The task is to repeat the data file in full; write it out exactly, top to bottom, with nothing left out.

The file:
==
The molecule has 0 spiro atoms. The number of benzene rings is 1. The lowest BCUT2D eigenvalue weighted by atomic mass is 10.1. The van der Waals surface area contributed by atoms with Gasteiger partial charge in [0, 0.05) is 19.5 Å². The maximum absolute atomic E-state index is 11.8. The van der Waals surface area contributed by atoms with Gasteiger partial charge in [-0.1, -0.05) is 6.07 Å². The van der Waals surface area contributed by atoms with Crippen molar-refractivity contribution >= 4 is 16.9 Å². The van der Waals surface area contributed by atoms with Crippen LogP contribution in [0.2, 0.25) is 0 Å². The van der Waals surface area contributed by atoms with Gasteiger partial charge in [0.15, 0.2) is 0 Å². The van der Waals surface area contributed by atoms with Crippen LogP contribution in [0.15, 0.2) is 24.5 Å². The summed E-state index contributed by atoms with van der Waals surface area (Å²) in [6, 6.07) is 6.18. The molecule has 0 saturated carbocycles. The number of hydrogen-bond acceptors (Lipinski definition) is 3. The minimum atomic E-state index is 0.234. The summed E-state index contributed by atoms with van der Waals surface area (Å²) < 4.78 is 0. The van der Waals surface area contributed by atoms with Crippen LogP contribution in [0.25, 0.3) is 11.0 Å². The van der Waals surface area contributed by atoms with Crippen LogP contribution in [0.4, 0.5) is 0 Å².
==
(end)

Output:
The molecule has 0 spiro atoms. The number of benzene rings is 1. The lowest BCUT2D eigenvalue weighted by atomic mass is 10.1. The van der Waals surface area contributed by atoms with Gasteiger partial charge in [0, 0.05) is 19.5 Å². The maximum absolute atomic E-state index is 11.8. The van der Waals surface area contributed by atoms with Gasteiger partial charge in [-0.1, -0.05) is 6.07 Å². The van der Waals surface area contributed by atoms with Crippen molar-refractivity contribution >= 4 is 16.9 Å². The van der Waals surface area contributed by atoms with Crippen LogP contribution in [0.2, 0.25) is 0 Å². The van der Waals surface area contributed by atoms with Gasteiger partial charge in [0.15, 0.2) is 0 Å². The van der Waals surface area contributed by atoms with Crippen LogP contribution in [0.15, 0.2) is 24.5 Å². The summed E-state index contributed by atoms with van der Waals surface area (Å²) in [6, 6.07) is 6.18. The molecule has 0 saturated carbocycles. The number of hydrogen-bond acceptors (Lipinski definition) is 3. The minimum atomic E-state index is 0.234. The summed E-state index contributed by atoms with van der Waals surface area (Å²) < 4.78 is 0. The van der Waals surface area contributed by atoms with Crippen LogP contribution in [0.25, 0.3) is 11.0 Å². The van der Waals surface area contributed by atoms with Crippen LogP contribution in [0.4, 0.5) is 0 Å².